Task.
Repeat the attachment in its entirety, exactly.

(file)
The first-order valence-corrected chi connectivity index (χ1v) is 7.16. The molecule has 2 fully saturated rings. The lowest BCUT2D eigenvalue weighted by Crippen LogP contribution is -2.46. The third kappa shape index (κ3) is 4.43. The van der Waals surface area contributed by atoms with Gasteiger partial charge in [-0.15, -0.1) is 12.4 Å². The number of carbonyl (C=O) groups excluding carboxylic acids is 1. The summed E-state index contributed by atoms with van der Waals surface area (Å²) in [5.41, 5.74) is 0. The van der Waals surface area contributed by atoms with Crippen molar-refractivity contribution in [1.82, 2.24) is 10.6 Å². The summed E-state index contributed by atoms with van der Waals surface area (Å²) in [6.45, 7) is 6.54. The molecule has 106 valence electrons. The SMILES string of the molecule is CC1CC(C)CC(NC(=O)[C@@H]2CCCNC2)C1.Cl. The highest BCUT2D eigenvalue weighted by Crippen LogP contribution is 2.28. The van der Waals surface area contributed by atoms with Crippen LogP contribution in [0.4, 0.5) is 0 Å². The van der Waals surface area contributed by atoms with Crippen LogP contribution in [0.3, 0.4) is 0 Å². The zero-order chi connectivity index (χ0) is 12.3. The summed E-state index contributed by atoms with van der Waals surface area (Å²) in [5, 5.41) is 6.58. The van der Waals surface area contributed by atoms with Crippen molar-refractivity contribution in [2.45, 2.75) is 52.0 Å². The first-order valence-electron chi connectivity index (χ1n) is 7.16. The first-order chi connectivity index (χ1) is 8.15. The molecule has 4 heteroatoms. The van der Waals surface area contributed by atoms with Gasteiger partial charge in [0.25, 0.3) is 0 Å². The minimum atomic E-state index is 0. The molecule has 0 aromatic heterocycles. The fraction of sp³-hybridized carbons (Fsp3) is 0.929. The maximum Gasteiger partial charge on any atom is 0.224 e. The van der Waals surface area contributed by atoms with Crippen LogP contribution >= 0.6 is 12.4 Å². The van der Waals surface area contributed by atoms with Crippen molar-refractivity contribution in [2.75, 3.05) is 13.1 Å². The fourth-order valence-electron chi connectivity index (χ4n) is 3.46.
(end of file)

The first-order valence-corrected chi connectivity index (χ1v) is 7.16. The molecule has 2 fully saturated rings. The lowest BCUT2D eigenvalue weighted by Crippen LogP contribution is -2.46. The third kappa shape index (κ3) is 4.43. The van der Waals surface area contributed by atoms with Gasteiger partial charge in [-0.15, -0.1) is 12.4 Å². The number of carbonyl (C=O) groups excluding carboxylic acids is 1. The summed E-state index contributed by atoms with van der Waals surface area (Å²) in [5.41, 5.74) is 0. The van der Waals surface area contributed by atoms with Crippen molar-refractivity contribution in [1.82, 2.24) is 10.6 Å². The summed E-state index contributed by atoms with van der Waals surface area (Å²) in [6.45, 7) is 6.54. The molecule has 106 valence electrons. The SMILES string of the molecule is CC1CC(C)CC(NC(=O)[C@@H]2CCCNC2)C1.Cl. The highest BCUT2D eigenvalue weighted by Crippen LogP contribution is 2.28. The van der Waals surface area contributed by atoms with Crippen LogP contribution in [0.4, 0.5) is 0 Å². The van der Waals surface area contributed by atoms with Crippen LogP contribution in [0.3, 0.4) is 0 Å². The zero-order chi connectivity index (χ0) is 12.3. The summed E-state index contributed by atoms with van der Waals surface area (Å²) in [5, 5.41) is 6.58. The van der Waals surface area contributed by atoms with Crippen molar-refractivity contribution in [2.45, 2.75) is 52.0 Å². The first-order valence-electron chi connectivity index (χ1n) is 7.16. The first-order chi connectivity index (χ1) is 8.15. The molecule has 4 heteroatoms. The van der Waals surface area contributed by atoms with Gasteiger partial charge in [0.25, 0.3) is 0 Å². The minimum atomic E-state index is 0. The molecule has 0 aromatic heterocycles. The fraction of sp³-hybridized carbons (Fsp3) is 0.929. The maximum Gasteiger partial charge on any atom is 0.224 e. The van der Waals surface area contributed by atoms with Crippen LogP contribution >= 0.6 is 12.4 Å². The van der Waals surface area contributed by atoms with Crippen molar-refractivity contribution in [2.75, 3.05) is 13.1 Å². The fourth-order valence-electron chi connectivity index (χ4n) is 3.46.